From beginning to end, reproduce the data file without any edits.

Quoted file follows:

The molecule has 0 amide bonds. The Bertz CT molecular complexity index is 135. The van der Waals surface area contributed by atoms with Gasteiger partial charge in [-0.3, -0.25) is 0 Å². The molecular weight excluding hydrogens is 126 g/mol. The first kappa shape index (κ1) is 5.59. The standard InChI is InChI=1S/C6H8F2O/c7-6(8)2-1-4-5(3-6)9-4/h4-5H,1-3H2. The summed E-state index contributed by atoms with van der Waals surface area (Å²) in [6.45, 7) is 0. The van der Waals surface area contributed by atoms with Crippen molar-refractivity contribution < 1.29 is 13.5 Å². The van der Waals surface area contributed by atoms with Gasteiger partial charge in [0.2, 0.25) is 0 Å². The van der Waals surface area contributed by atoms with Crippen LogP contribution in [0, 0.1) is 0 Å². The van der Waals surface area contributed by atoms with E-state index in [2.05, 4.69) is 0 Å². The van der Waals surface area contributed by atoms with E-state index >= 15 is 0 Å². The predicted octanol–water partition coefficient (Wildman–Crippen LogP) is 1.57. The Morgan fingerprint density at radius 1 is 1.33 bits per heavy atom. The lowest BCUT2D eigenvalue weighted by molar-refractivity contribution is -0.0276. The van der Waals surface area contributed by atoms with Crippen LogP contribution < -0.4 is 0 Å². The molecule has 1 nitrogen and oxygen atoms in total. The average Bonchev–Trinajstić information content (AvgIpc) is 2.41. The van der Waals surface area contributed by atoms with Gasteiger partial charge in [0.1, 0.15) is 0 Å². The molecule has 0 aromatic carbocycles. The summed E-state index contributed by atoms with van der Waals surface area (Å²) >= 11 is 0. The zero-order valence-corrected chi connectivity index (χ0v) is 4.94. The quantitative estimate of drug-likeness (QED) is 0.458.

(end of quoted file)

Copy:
The molecule has 0 amide bonds. The Bertz CT molecular complexity index is 135. The van der Waals surface area contributed by atoms with Gasteiger partial charge in [-0.3, -0.25) is 0 Å². The molecular weight excluding hydrogens is 126 g/mol. The first kappa shape index (κ1) is 5.59. The standard InChI is InChI=1S/C6H8F2O/c7-6(8)2-1-4-5(3-6)9-4/h4-5H,1-3H2. The summed E-state index contributed by atoms with van der Waals surface area (Å²) in [6.45, 7) is 0. The van der Waals surface area contributed by atoms with Crippen molar-refractivity contribution < 1.29 is 13.5 Å². The van der Waals surface area contributed by atoms with Gasteiger partial charge in [0.2, 0.25) is 0 Å². The van der Waals surface area contributed by atoms with Crippen LogP contribution in [0, 0.1) is 0 Å². The van der Waals surface area contributed by atoms with E-state index in [2.05, 4.69) is 0 Å². The van der Waals surface area contributed by atoms with E-state index >= 15 is 0 Å². The predicted octanol–water partition coefficient (Wildman–Crippen LogP) is 1.57. The Morgan fingerprint density at radius 1 is 1.33 bits per heavy atom. The lowest BCUT2D eigenvalue weighted by molar-refractivity contribution is -0.0276. The van der Waals surface area contributed by atoms with Crippen LogP contribution < -0.4 is 0 Å². The molecule has 1 nitrogen and oxygen atoms in total. The average Bonchev–Trinajstić information content (AvgIpc) is 2.41. The van der Waals surface area contributed by atoms with Gasteiger partial charge in [0.1, 0.15) is 0 Å². The molecule has 0 aromatic carbocycles. The summed E-state index contributed by atoms with van der Waals surface area (Å²) >= 11 is 0. The zero-order valence-corrected chi connectivity index (χ0v) is 4.94. The quantitative estimate of drug-likeness (QED) is 0.458.